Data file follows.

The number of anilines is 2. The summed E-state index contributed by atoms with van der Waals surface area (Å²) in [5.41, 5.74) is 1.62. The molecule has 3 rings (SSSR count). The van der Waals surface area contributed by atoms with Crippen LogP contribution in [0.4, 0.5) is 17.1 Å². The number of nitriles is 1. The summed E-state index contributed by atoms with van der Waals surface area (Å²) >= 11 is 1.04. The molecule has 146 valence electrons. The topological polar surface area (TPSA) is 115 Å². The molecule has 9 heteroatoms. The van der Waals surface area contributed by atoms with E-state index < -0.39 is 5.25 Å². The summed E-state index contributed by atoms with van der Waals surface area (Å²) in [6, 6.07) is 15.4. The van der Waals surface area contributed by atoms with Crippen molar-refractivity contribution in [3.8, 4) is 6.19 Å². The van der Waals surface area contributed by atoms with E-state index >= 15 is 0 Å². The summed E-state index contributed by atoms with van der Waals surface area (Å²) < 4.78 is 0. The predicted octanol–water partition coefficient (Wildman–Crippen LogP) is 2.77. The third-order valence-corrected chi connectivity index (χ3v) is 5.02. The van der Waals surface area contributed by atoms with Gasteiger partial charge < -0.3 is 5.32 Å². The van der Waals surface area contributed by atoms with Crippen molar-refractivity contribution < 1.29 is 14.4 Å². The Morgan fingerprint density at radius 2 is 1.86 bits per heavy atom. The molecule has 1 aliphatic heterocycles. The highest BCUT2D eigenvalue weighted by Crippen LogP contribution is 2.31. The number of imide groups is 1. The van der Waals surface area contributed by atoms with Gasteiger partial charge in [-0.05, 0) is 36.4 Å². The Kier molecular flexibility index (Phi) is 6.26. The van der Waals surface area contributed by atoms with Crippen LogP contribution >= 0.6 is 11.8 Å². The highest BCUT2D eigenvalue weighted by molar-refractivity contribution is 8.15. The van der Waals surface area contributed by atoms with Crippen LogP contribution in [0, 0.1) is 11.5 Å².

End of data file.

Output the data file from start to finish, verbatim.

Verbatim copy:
The number of anilines is 2. The summed E-state index contributed by atoms with van der Waals surface area (Å²) in [5.41, 5.74) is 1.62. The molecule has 3 rings (SSSR count). The van der Waals surface area contributed by atoms with Crippen LogP contribution in [0.4, 0.5) is 17.1 Å². The number of nitriles is 1. The summed E-state index contributed by atoms with van der Waals surface area (Å²) >= 11 is 1.04. The molecule has 146 valence electrons. The topological polar surface area (TPSA) is 115 Å². The molecule has 9 heteroatoms. The van der Waals surface area contributed by atoms with E-state index < -0.39 is 5.25 Å². The summed E-state index contributed by atoms with van der Waals surface area (Å²) in [6, 6.07) is 15.4. The van der Waals surface area contributed by atoms with Crippen molar-refractivity contribution in [3.8, 4) is 6.19 Å². The van der Waals surface area contributed by atoms with E-state index >= 15 is 0 Å². The summed E-state index contributed by atoms with van der Waals surface area (Å²) < 4.78 is 0. The predicted octanol–water partition coefficient (Wildman–Crippen LogP) is 2.77. The third-order valence-corrected chi connectivity index (χ3v) is 5.02. The van der Waals surface area contributed by atoms with Gasteiger partial charge < -0.3 is 5.32 Å². The van der Waals surface area contributed by atoms with Crippen molar-refractivity contribution < 1.29 is 14.4 Å². The Morgan fingerprint density at radius 2 is 1.86 bits per heavy atom. The molecule has 1 aliphatic heterocycles. The highest BCUT2D eigenvalue weighted by Crippen LogP contribution is 2.31. The number of imide groups is 1. The van der Waals surface area contributed by atoms with Gasteiger partial charge in [-0.05, 0) is 36.4 Å². The Kier molecular flexibility index (Phi) is 6.26. The van der Waals surface area contributed by atoms with Crippen LogP contribution >= 0.6 is 11.8 Å². The highest BCUT2D eigenvalue weighted by molar-refractivity contribution is 8.15. The van der Waals surface area contributed by atoms with Crippen LogP contribution in [0, 0.1) is 11.5 Å².